And she is happy if the depth of her grief shows: 'If drama glamorises our emotional states and shows people dealing nobly with their misery, it disenfranchises those watching who cannot cope like that. Then what I do isn't helping humanity at all and I would like to feel that, in some way, it may do so.'
There were reservations about taking on this role: 'I wasn't in love with the idea of playing another morally upright woman with a virtuous centre because I have done quite a few of those, but I was interested in what David was doing with the whole piece. He is looking at this era, which is so much about caring for number one, shutting out concerns for others, where ambition and greed at their very worst are licensed, and asking what it is doing to us. How has it bled down and informed the way families relate to each other or lovers relate to each other? What are the personal repercussions?'
A change indeed from her last film, which was a documentary tracing the journey of the sexually ambiguous French writer Isabelle Eberhardt across the Sahara in Morocco, directed by her friend and neighbour, Celia Lowenstein.
The character was intriguing: 'She was the first hippie. She travelled with no money living from day to day; she had no concept that chastity was of any value and was sexually voracious; she was into kif-smoking; and she lived in Morocco dressed as a man so she could join the Sufi brotherhood.'
Otherwise she doubts she would have done this job: 'I have very mixed feelings about travel documentaries where 'abroad' is looked at through the eyes of a 'personality' and there's a lot of jumping up and down in nicely pressed slacks saying, 'This is awfully interesting'. This at least was an opportunity to open doors on little bits of the culture and the religion and at the same time get a sense of who Eberhardt was.'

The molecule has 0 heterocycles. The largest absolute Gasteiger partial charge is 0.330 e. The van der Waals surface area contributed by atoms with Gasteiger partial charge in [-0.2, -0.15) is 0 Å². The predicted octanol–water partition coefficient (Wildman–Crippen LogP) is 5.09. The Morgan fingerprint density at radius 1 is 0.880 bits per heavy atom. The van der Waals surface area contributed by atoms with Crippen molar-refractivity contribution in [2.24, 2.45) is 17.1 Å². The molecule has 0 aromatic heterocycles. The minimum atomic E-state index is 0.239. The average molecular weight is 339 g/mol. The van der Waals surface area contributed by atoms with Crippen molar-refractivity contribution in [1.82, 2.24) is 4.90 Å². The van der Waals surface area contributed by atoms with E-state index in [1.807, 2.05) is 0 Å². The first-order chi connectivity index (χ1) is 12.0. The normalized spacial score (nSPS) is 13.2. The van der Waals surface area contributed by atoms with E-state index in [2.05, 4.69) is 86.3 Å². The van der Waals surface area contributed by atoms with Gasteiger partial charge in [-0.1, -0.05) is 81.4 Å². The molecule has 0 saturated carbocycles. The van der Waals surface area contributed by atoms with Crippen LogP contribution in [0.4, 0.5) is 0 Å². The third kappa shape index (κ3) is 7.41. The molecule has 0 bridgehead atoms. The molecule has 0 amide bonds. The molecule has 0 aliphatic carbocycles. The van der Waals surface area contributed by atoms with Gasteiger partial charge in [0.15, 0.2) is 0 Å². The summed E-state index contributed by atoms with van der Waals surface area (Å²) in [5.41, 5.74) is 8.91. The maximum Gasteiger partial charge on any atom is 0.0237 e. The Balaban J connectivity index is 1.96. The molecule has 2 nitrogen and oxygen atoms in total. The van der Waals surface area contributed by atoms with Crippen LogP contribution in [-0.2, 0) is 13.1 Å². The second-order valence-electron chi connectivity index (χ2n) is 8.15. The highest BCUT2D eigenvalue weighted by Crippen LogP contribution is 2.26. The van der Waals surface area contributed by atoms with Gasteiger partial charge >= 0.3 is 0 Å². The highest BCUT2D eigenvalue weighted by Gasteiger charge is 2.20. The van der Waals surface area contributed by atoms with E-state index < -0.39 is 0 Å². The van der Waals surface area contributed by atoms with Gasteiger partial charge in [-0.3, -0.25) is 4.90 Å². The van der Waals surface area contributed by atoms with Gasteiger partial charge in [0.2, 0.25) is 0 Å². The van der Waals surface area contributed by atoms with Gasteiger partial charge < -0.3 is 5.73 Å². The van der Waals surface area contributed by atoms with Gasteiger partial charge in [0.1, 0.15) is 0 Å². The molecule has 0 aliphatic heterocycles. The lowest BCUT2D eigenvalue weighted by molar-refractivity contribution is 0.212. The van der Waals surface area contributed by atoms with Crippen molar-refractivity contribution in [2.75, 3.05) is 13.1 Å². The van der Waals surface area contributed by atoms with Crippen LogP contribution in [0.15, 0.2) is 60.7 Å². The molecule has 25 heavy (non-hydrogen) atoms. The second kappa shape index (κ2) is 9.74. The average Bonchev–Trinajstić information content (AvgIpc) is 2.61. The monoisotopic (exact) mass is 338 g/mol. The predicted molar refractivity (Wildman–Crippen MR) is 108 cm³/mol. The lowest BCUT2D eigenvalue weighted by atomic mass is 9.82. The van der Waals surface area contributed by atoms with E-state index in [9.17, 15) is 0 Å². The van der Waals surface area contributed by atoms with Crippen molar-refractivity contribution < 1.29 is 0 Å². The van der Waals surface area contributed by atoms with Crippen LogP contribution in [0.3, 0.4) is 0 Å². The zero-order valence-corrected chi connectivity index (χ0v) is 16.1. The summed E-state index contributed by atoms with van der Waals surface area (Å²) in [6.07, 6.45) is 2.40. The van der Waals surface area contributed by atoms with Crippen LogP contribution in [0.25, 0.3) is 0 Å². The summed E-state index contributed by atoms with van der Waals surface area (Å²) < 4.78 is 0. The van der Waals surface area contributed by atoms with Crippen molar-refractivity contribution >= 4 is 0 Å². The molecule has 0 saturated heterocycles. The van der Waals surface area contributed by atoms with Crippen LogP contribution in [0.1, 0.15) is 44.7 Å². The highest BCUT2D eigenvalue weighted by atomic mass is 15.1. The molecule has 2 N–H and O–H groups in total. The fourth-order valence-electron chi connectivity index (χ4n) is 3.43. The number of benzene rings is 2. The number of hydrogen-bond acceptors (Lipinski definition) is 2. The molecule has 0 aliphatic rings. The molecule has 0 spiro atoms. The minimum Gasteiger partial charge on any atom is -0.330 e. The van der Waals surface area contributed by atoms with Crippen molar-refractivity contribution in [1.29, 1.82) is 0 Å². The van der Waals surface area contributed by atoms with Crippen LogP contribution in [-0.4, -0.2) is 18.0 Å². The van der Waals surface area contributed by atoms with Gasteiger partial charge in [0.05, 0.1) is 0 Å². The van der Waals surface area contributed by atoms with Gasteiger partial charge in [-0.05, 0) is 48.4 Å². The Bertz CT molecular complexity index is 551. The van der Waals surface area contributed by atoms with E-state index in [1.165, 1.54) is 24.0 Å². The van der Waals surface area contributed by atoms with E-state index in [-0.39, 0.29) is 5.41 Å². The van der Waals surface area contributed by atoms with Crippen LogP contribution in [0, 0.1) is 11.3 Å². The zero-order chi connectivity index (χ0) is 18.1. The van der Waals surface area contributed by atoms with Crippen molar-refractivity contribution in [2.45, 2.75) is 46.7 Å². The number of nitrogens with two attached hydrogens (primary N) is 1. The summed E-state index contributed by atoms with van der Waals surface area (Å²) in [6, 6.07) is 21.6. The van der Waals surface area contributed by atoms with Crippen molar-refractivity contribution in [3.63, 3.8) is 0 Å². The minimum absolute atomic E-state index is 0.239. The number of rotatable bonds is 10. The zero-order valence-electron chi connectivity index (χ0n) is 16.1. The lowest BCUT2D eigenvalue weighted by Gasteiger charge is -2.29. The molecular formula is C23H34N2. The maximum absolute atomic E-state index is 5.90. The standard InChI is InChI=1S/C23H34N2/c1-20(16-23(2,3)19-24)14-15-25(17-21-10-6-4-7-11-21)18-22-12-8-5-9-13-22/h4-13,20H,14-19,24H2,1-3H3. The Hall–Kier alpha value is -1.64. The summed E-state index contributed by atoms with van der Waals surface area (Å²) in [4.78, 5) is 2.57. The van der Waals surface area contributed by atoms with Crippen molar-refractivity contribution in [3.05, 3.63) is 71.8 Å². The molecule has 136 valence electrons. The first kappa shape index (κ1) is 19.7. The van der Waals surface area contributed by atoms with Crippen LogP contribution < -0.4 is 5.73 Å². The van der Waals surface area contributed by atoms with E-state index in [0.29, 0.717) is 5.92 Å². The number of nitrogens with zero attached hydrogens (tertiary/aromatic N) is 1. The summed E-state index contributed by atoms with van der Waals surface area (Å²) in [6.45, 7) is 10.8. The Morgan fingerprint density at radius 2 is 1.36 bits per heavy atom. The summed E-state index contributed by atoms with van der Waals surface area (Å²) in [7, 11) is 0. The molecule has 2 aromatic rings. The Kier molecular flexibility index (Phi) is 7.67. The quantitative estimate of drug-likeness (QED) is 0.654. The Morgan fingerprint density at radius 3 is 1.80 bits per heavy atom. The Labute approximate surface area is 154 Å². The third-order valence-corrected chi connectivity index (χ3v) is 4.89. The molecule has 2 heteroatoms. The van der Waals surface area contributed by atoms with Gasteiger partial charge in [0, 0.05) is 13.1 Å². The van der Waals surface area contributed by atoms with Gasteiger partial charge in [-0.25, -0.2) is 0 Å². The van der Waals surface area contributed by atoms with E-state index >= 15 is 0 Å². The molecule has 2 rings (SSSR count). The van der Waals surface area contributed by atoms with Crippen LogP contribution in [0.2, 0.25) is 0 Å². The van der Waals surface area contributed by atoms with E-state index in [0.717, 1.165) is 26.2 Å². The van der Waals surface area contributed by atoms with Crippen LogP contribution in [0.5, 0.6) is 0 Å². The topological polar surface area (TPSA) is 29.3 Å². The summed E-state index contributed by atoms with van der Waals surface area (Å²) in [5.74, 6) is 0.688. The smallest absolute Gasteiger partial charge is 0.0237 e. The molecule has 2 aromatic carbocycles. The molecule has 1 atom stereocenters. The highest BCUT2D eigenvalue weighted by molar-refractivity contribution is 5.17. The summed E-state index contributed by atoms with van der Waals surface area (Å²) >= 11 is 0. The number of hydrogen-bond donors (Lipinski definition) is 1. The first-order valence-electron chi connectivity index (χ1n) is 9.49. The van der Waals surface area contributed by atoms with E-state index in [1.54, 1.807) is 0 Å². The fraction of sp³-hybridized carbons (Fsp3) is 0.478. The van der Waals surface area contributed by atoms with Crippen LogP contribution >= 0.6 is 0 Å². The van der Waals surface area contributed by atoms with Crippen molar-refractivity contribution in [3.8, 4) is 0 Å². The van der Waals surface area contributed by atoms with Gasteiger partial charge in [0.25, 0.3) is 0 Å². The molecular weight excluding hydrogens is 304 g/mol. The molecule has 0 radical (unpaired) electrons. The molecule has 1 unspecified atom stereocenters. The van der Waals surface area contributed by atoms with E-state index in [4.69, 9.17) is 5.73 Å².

It was also the first time she hit the conflict which she realises will probably now be a part of life, between motherhood and work. One evening, after a particularly gruelling day, she suddenly panicked and wondered what the hell she was doing there: 'I lost my bottle. I felt very scared and terribly guilty at what I might be doing to the child. I turned instinctively to a member of the crew, a family man who seemed very centred and who had no theories, but who told me a lot about the things he had done with his family. It was fantastically comforting.'
She plans to take four months off work when the baby is born, but hasn't yet thought about how she will divide her time in the future between child and career. She is contemplative about this: 'I know, like every single working mother in the country, I will be faced with endless, agonising decisions about whether to do a particular job or not, how much time and attention I have to give. But I believe I will want to be as hands- on as I can possibly manage.'
She thinks, too, that the legacy of her own happy childhood and the unconditional love she received have given her the tools to pass on something similar to her own child.
She talks as a single parent, although throughout the conversation she mentions the father's delight over the baby, his wish for involvement. But she is not planning to marry him, and we talk a bit about the current emphasis on marriage and how it is held up as morally important because it is about commitment to family.
She laughs - more a snort of derision - and says something about MPs who, having stated such sentiments, are off to Shepherd Market, and individuals who seem to think once 'respectably married' they can behave quite amorally. However, she does not feel it would be right to make a promise about how she will feel in many years' time.
Perhaps this time next week - almost certainly by this time next month - she will be grappling with the reality of motherhood. Meanwhile, as she puts a bunch of big pink-white lilies into a vase, serves tea and pushes aside the baby-carrier that sits in the hall, she reflects that life is not dull, nor likely to be, and that is a relief, as there's nothing that frightens her as much as the idea of boredom.